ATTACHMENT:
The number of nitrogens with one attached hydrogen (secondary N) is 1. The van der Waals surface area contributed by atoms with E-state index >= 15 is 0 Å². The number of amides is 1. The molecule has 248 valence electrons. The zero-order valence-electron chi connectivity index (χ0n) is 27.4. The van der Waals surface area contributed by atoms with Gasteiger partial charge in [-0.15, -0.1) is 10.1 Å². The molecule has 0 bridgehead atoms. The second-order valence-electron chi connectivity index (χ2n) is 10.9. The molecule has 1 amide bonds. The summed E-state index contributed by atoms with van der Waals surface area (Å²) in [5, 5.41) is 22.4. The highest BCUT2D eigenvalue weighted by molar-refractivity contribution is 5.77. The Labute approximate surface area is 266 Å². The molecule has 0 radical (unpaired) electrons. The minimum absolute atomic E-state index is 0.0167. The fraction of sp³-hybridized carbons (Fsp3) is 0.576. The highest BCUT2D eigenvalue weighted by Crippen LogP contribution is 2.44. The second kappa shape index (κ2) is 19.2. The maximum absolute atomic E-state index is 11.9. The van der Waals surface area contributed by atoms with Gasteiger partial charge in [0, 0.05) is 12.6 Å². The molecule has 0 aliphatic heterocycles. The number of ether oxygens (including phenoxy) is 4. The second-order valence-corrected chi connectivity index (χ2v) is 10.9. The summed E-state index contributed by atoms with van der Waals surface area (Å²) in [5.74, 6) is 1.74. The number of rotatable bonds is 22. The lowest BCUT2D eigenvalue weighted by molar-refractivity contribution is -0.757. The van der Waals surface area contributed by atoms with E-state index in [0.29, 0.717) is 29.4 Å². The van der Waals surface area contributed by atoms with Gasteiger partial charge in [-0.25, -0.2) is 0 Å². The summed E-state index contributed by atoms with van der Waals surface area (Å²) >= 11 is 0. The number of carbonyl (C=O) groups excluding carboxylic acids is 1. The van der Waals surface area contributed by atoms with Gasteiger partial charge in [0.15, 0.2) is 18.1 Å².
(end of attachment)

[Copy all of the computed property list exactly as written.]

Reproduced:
The number of nitrogens with one attached hydrogen (secondary N) is 1. The van der Waals surface area contributed by atoms with E-state index >= 15 is 0 Å². The number of amides is 1. The molecule has 248 valence electrons. The zero-order valence-electron chi connectivity index (χ0n) is 27.4. The van der Waals surface area contributed by atoms with Gasteiger partial charge in [-0.15, -0.1) is 10.1 Å². The molecule has 0 bridgehead atoms. The second-order valence-electron chi connectivity index (χ2n) is 10.9. The molecule has 1 amide bonds. The summed E-state index contributed by atoms with van der Waals surface area (Å²) in [5, 5.41) is 22.4. The highest BCUT2D eigenvalue weighted by molar-refractivity contribution is 5.77. The Labute approximate surface area is 266 Å². The molecule has 0 radical (unpaired) electrons. The minimum absolute atomic E-state index is 0.0167. The fraction of sp³-hybridized carbons (Fsp3) is 0.576. The highest BCUT2D eigenvalue weighted by Crippen LogP contribution is 2.44. The second kappa shape index (κ2) is 19.2. The maximum absolute atomic E-state index is 11.9. The van der Waals surface area contributed by atoms with Gasteiger partial charge in [0, 0.05) is 12.6 Å². The molecule has 0 aliphatic heterocycles. The number of ether oxygens (including phenoxy) is 4. The second-order valence-corrected chi connectivity index (χ2v) is 10.9. The summed E-state index contributed by atoms with van der Waals surface area (Å²) in [5.74, 6) is 1.74. The number of rotatable bonds is 22. The lowest BCUT2D eigenvalue weighted by molar-refractivity contribution is -0.757. The van der Waals surface area contributed by atoms with E-state index in [0.29, 0.717) is 29.4 Å². The van der Waals surface area contributed by atoms with Gasteiger partial charge in [-0.25, -0.2) is 0 Å². The summed E-state index contributed by atoms with van der Waals surface area (Å²) >= 11 is 0. The number of carbonyl (C=O) groups excluding carboxylic acids is 1. The van der Waals surface area contributed by atoms with Gasteiger partial charge in [0.15, 0.2) is 18.1 Å².